Once the bank issues a notice of default in the state, the borrower has three months to catch up on all payments. If a person has equity in the home, it might be a wise move to put the home on the market and try to find a buyer. If the borrower finds a buyer who happens to be an investor, the buyer must comply with the Home Equity Sales Act to meet the standards of care in place. These standards protect people who are living in a home in default and give them the right to dissolve the sale within a certain time period.

After 90 days have passed, the lender records a Notice of Sale, which says that the lender will sell your home at auction in 21 days. During this time, the only way a homeowner can stop foreclosure is to pay off the mortgage in full. After 21 days, the lender may sell the home to the highest bidder at the auction.

If no good bid is received, the trustee then conveys the home to the lender.


A notice of default is also known as a reinstatement period, notice of public auction, or notice of foreclosure.

Notice of Default and the Short Sale

Federal law does not allow for dual tracking, which is the process of moving toward taking the home while a homeowner is trying to sell the house in a short sale or while they're working on other options. When a person applies for a short sale or loan modification, the foreclosure process is paused until the request is viewed. California and other states have even more stringent rules for dual tracking.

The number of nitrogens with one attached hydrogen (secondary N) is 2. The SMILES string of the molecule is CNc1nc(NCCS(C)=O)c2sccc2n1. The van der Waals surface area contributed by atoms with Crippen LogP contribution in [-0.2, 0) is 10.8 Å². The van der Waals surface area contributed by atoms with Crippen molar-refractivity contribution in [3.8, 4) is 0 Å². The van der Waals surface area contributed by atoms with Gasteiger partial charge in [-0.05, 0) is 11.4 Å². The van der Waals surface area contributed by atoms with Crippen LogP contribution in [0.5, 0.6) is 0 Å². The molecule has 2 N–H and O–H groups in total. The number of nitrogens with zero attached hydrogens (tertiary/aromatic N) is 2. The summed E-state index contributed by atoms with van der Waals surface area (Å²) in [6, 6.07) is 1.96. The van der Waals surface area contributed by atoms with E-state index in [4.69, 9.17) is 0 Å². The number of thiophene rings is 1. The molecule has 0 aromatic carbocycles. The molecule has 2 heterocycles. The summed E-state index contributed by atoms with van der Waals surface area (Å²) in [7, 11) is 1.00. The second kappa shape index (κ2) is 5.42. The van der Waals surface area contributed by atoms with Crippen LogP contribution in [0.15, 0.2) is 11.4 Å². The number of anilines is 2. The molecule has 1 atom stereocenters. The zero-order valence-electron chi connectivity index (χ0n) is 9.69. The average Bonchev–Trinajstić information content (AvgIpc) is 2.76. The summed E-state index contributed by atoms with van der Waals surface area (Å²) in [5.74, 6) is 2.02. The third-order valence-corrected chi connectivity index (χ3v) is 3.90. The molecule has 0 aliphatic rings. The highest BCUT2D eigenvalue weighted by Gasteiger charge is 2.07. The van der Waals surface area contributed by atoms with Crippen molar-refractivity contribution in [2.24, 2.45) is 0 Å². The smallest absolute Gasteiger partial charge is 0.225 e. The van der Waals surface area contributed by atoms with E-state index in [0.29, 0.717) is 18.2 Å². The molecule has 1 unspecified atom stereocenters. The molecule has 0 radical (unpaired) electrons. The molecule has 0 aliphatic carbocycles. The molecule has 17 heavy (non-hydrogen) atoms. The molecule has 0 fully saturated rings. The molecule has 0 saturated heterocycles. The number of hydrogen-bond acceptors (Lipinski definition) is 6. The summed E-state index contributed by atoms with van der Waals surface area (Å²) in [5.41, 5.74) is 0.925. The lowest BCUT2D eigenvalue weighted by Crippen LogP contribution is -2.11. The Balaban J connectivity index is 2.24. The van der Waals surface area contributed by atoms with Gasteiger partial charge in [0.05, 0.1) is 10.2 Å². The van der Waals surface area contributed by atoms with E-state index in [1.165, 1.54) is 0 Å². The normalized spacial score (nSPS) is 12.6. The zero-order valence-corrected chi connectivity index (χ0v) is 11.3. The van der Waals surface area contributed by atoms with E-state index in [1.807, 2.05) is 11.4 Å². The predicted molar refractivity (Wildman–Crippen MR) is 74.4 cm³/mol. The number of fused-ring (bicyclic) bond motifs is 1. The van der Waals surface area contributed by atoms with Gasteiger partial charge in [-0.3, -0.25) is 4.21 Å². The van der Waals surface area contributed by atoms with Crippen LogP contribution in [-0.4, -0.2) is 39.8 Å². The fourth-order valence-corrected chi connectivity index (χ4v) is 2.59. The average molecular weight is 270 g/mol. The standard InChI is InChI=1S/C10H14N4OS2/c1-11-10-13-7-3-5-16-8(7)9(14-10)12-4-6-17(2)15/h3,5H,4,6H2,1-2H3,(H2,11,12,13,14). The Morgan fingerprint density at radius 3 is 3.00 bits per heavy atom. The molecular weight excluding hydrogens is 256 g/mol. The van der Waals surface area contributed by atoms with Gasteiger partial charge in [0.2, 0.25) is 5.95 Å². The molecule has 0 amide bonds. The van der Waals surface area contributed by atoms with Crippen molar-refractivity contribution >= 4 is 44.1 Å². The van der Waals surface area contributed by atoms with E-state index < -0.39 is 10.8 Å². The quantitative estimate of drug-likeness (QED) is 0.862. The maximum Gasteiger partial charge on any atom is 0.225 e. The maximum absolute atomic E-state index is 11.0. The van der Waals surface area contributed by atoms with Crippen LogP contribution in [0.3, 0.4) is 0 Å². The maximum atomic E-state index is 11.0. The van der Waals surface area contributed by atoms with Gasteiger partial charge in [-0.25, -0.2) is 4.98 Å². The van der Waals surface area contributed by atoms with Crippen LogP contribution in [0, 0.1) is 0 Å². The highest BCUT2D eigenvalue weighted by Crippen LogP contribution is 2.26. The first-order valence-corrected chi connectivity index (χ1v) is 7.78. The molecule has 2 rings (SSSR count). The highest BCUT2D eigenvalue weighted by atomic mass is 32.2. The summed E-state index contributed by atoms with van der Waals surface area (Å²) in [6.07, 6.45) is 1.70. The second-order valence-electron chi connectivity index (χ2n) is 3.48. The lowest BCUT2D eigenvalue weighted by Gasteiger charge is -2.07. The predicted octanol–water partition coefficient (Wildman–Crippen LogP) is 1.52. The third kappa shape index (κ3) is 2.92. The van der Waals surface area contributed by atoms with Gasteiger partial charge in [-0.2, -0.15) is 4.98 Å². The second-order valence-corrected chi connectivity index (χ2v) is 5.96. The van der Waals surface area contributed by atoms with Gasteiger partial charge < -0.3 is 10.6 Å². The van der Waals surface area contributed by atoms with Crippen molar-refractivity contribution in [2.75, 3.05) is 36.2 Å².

While a lender always had the option to stop a foreclosure action, it wasn't required to do so. In fact, some investors, even more so before the housing crisis, often went ahead with taking the home if it was the fastest option and might produce more money than a short sale. The Pooling and Servicing Agreement for some home loans also had financial perks that made foreclosures preferred over short sales.


If you are at risk of not being able to pay your home loan, the best thing you can do is let your lender know and stay in touch. Staying in contact could help you explore other options besides having your home taken by the bank.